Seamless triage saves a life of an athlete

Yuri Hosokawa, PhD, ATC

Vice President of Communication, Vice President of Education



Earlier this summer, when everyone was relieved to have completed the spring sport season, we were invited to give a lecture and hands-on training for exertional heat stroke emergency at CoxHealth Sports Medical Conference in Springfield, MO. This was their second annual gathering to review and practice updated policy and procedures for athlete health and safety. Physicians, athletic trainers, emergency medical technicians, athletic directors and coaches of local high schools attended this meeting. During the hands-on training, multiple scenarios were practiced. For example, what do you do when the first responder was an individual who was not medically licensed? What is the chain of command when an athletic trainer is present and not present? What cooling modalities are acceptable? What precautions must be taken during cooling? This lab also reiterated the importance of cool first, transport second. I am happy to say that their updated policy specifically states to cool first and then transport after the patient’s rectal temperature is down to 102 degrees Fahrenheit and that no other measures of body temperature assessment is acceptable. Throughout the meeting, I was very impressed to see their collaboration and understanding of each other’s role and I know their athletes are in good hands.

A month and half after the meeting, I received an email from CoxHealth stating that their emergency preparedness was put to a test– where an athlete was successfully recognized and treated for exertional heat stroke.

Sarah Bankhead (ATC, athletic trainer at CoxHealth), who treated the athlete, recalls the day as follows: When our athletes were putting away the blocking bags after practice, a coach noticed one of the athletes closing his eyes and beginning to fall over in the shed. The coach caught him and immediately called for help. The first coach to reach him checked his pulse and noticed shallow rapid breathing­­. The head coach called 911 and the other two coaches started putting ice in the groin, neck, and armpit areas. I, the athletic trainer, soon came over with a rectal thermometer, inserted it, and got an initial temperature of 108 degrees Fahrenheit. After confirmation of exertional heat stroke, a tarp was immediately place underneath the athlete and began to be filled with ice and water to start the cooling process before the emergency medical service arrived. We ensured that the athlete’s temperature was cooled to 102 degrees Fahrenheit, and then the athlete was transported via ambulance for follow up evaluation. The athlete has made a full recovery with no deficits thanks to the quick actions of those above, an effective policy in place, and the Sports Safety Summit which prepared my coaches to respond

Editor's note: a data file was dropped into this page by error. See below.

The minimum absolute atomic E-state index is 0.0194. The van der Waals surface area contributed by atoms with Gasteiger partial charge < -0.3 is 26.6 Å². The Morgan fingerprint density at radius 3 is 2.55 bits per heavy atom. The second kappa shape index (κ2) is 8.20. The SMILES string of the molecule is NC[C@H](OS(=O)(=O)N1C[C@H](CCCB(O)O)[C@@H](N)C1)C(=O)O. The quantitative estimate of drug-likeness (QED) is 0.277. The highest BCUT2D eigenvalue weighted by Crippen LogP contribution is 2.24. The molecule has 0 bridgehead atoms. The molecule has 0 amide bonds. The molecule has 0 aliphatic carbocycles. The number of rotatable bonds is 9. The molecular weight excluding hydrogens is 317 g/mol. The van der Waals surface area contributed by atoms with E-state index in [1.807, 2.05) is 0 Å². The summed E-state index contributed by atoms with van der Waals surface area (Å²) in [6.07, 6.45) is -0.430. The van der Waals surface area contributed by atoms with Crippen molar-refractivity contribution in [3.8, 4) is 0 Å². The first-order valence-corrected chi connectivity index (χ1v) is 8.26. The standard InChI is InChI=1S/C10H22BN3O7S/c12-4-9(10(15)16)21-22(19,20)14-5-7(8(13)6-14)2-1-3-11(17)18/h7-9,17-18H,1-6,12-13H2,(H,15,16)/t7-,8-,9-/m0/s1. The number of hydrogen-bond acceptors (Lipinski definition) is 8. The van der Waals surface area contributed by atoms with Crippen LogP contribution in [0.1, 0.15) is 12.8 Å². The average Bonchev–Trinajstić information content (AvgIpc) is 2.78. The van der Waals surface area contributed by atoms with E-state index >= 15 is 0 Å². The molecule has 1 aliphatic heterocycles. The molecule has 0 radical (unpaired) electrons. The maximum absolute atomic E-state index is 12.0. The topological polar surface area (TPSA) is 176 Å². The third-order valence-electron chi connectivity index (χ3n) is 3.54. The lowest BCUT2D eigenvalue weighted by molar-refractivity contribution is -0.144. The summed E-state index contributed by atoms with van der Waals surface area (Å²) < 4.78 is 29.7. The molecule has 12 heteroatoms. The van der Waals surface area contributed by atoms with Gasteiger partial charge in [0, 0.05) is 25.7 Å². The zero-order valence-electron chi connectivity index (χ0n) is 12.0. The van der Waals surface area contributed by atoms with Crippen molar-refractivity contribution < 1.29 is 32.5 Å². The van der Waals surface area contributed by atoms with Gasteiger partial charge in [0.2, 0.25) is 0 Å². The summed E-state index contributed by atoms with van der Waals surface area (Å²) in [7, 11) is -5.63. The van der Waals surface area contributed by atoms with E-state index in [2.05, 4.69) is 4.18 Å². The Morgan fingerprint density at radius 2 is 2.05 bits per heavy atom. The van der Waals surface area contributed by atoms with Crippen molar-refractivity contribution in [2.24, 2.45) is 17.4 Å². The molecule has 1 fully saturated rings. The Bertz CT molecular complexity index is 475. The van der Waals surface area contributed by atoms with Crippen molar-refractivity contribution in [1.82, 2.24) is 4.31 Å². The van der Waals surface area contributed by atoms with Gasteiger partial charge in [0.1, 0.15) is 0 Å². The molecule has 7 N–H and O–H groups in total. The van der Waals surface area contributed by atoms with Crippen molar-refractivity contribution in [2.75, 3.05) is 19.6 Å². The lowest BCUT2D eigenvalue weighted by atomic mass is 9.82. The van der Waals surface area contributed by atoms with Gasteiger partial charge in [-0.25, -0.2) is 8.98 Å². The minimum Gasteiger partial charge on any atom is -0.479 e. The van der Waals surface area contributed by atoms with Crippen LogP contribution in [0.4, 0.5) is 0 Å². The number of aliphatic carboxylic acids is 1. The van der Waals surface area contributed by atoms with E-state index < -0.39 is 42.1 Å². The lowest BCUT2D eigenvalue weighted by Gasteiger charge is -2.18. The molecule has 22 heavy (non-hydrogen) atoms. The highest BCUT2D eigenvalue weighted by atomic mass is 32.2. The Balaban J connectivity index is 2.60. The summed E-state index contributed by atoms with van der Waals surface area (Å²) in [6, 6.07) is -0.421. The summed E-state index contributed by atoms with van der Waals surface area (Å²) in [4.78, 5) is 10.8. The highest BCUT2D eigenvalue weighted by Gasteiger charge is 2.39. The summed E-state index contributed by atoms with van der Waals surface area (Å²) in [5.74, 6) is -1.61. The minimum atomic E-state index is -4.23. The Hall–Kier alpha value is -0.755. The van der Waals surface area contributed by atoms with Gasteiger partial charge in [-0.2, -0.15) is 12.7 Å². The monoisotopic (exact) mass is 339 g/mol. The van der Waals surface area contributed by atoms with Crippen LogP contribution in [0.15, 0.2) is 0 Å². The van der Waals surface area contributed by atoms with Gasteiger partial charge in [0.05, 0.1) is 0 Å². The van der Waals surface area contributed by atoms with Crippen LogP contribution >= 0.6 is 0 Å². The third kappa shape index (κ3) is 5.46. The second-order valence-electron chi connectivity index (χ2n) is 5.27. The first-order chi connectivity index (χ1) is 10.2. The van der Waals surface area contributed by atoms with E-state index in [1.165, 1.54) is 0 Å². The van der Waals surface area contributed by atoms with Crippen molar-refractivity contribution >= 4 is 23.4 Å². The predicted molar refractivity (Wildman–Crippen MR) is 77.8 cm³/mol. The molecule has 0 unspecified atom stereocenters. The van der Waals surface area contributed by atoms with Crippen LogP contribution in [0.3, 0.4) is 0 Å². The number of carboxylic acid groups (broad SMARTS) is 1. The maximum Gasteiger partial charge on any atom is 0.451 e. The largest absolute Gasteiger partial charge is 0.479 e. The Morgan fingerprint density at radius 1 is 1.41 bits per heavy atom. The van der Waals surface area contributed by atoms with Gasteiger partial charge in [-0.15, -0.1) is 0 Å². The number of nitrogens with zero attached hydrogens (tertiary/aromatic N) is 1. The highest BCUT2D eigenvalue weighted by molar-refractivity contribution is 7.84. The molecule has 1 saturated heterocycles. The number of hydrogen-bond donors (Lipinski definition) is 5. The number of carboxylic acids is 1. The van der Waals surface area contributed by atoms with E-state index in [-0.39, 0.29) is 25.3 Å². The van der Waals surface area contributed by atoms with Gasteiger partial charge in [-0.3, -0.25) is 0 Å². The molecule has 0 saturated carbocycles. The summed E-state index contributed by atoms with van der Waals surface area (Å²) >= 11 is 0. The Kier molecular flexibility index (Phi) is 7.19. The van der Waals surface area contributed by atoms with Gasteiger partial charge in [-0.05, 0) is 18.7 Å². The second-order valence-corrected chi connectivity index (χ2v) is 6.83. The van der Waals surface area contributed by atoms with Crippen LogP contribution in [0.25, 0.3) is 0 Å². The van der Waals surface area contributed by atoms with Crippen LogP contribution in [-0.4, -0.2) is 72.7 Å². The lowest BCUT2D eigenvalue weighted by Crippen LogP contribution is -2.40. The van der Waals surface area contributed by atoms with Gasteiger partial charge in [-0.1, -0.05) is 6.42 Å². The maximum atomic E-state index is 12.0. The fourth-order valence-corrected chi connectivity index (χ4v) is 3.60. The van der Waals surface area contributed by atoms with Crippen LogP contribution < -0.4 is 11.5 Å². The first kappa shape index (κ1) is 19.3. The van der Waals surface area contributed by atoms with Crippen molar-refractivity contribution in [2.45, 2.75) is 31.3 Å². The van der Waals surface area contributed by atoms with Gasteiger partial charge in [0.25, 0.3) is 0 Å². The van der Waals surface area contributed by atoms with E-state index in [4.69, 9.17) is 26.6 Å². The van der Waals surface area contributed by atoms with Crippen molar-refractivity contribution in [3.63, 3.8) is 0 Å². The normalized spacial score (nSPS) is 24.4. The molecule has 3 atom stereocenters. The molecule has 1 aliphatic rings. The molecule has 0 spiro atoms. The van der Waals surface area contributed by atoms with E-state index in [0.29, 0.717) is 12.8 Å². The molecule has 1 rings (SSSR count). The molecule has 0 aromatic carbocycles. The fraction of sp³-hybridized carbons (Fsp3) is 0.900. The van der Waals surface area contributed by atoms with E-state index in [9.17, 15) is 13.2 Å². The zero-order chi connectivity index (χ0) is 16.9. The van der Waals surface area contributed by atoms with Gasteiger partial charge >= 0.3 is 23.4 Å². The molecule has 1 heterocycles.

Many teams have now begun their fall pre-season training. Do you know the chain of command and procedures when a heat emergency occurs on your practice field? It is never too late to review and build a consensus among the stakeholders of your sports medicine team. Take a “time out” and go over your emergency action plan. #Strive2Protect


How Thermoregulation Can Give Athletes an Edge (Mission Athletecare)

The 2001 death of Minnesota Vikings offensive tackle Korey Stringer brought to the surface a heat risk all athletes face.

The Centers for Disease Control and Prevention reports that heat illness during a sports activity has been and continues to be a leading cause of death among teen athletes in the United States. Football players like Stringer are some of the most affected. Thirty-one high school football players succumbed to heat stroke from 1995 to 2009.

The body temperature is more than just a safety issue for athletes, however. It also affects performance.